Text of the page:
East and West in Wonderland

by | Brighton, UK

Monday, 22 November 2010

tags: consumer culture, culture, europe, making sense, sequencing

It’s 2010, and Queen Victoria’s empire is still going strong. At least in Tim Burton’s film version of Alice in Wonderland. Here we have Alice falling down the rabbit hole in order to resolve a few psychological issues and find herself, before returning to the real world to set sail for China and open up some new trade routes.

So, while it only gets the briefest mention in the plot, the East is the film’s end-point and possibly its hidden meaning too. Here, the story becomes a personal-development narrative, all about strengthening its heroine for her colonial mission. Transposing this version back into the late 19th century would make Alice a Girl Guide, undertaking character-building missions aimed at forging resolute servants of Empire.

The film shows the extent to which the themes of identity and empire-building go together. Alice’s identity quest is all about working out whether she’s the ‘right Alice’ — the girl whose mission it is to fight the enemy and establish the rule of good.

Good, evil; true, false; even red and white — the film is propelled forward by pure binary logic, pitting self against other, heroes against villains, and of course West against East too.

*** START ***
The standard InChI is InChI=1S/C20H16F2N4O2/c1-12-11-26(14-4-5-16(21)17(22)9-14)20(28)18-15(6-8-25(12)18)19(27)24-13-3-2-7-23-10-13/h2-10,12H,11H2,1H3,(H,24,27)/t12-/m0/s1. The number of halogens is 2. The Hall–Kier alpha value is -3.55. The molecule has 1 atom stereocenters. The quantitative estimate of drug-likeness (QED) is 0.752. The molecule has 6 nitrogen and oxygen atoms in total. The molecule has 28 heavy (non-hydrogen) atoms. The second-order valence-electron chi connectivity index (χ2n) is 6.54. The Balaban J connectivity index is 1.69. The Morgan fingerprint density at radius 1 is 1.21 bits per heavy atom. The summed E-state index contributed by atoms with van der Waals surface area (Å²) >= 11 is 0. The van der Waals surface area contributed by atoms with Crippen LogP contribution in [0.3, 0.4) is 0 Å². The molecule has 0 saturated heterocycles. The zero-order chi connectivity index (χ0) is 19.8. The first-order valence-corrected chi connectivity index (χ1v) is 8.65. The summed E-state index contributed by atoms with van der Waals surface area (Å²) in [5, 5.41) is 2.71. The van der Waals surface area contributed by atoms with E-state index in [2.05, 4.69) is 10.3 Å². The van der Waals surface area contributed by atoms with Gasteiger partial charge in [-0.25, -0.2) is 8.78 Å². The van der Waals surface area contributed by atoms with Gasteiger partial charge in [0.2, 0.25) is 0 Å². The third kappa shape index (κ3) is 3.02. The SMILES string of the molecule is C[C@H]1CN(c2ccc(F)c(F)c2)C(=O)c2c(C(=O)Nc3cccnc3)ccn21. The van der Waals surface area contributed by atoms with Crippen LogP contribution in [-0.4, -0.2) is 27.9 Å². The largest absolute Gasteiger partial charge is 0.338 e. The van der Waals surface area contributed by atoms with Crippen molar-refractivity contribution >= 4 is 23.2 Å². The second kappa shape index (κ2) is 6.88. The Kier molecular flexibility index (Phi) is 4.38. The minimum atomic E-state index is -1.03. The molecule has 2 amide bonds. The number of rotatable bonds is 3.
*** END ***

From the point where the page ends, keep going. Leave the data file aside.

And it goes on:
It’s strange that this most violent and oppositional of logics should be instated at the heart of one of 19th-century England’s most deconstructive stories.  After all, when Alice meets the Caterpillar, and confronts his scornful question ‘Who are you?’, it’s to undergo the unravelling of identity — to keep getting it ‘wrong’ without any hope of getting it ‘right’ — not to start out on a quest for her true self.

In 1966, Jonathan Miller adapted Alice in Wonderland for the BBC in a version fully open to this deconstructiveness. No binary opposites or identity quests here; no colonial missions or Manichean showdowns. Instead, we have Ravi Shankar’s sitar accompanying Alice as she wanders from one mystifying experience to the next — East and West together bending sound and logic as they venture outside the conceptual structures of opposition, violence and empire.

Of course, it’s possible to read the use of the sitar in this film as a signifier of exotica, or 1960s psychedelia — keeping in place a colonial idea of the East as the West’s fantasy playground. But, interestingly, Jonathan Miller wanted to use the instrument because it was the best way to get the sound he was looking for: the buzzing of insects on an English summer’s day. What better deconstruction of the East-West opposition than that: the sitar as the very sound of the English pastoral?

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